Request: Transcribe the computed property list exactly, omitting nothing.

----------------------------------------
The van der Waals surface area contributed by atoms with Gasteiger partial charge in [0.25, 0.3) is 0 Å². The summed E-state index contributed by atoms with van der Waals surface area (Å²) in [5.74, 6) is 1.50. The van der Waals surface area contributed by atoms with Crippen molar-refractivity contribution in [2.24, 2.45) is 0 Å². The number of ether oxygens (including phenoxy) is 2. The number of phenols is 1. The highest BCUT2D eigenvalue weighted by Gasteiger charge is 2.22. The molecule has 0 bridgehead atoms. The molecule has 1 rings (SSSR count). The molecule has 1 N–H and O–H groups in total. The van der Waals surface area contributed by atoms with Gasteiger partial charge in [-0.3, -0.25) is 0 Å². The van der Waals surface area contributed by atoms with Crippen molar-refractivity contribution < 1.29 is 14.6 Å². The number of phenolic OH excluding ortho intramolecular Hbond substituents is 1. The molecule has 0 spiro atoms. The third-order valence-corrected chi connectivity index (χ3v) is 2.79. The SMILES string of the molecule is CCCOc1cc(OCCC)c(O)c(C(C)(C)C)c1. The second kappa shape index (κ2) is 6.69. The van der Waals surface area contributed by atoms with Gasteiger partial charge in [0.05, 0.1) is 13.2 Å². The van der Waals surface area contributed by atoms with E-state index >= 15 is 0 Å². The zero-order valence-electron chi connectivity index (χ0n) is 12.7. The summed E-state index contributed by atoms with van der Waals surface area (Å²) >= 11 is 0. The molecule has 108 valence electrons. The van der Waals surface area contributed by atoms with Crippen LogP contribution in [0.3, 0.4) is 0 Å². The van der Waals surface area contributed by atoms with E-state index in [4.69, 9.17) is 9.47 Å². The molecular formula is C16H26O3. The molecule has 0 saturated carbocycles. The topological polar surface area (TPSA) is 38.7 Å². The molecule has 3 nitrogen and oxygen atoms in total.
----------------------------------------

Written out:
The van der Waals surface area contributed by atoms with Gasteiger partial charge in [0.25, 0.3) is 0 Å². The summed E-state index contributed by atoms with van der Waals surface area (Å²) in [5.74, 6) is 1.50. The van der Waals surface area contributed by atoms with Crippen molar-refractivity contribution in [2.24, 2.45) is 0 Å². The number of ether oxygens (including phenoxy) is 2. The number of phenols is 1. The highest BCUT2D eigenvalue weighted by Gasteiger charge is 2.22. The molecule has 0 bridgehead atoms. The molecule has 1 rings (SSSR count). The molecule has 1 N–H and O–H groups in total. The van der Waals surface area contributed by atoms with Gasteiger partial charge in [-0.3, -0.25) is 0 Å². The van der Waals surface area contributed by atoms with Crippen molar-refractivity contribution < 1.29 is 14.6 Å². The number of phenolic OH excluding ortho intramolecular Hbond substituents is 1. The molecule has 0 spiro atoms. The third-order valence-corrected chi connectivity index (χ3v) is 2.79. The SMILES string of the molecule is CCCOc1cc(OCCC)c(O)c(C(C)(C)C)c1. The second kappa shape index (κ2) is 6.69. The van der Waals surface area contributed by atoms with Gasteiger partial charge in [0.05, 0.1) is 13.2 Å². The van der Waals surface area contributed by atoms with E-state index >= 15 is 0 Å². The zero-order valence-electron chi connectivity index (χ0n) is 12.7. The summed E-state index contributed by atoms with van der Waals surface area (Å²) >= 11 is 0. The molecule has 108 valence electrons. The van der Waals surface area contributed by atoms with Crippen LogP contribution in [0.3, 0.4) is 0 Å². The van der Waals surface area contributed by atoms with E-state index in [4.69, 9.17) is 9.47 Å². The molecular formula is C16H26O3. The molecule has 0 saturated carbocycles. The topological polar surface area (TPSA) is 38.7 Å². The molecule has 3 nitrogen and oxygen atoms in total.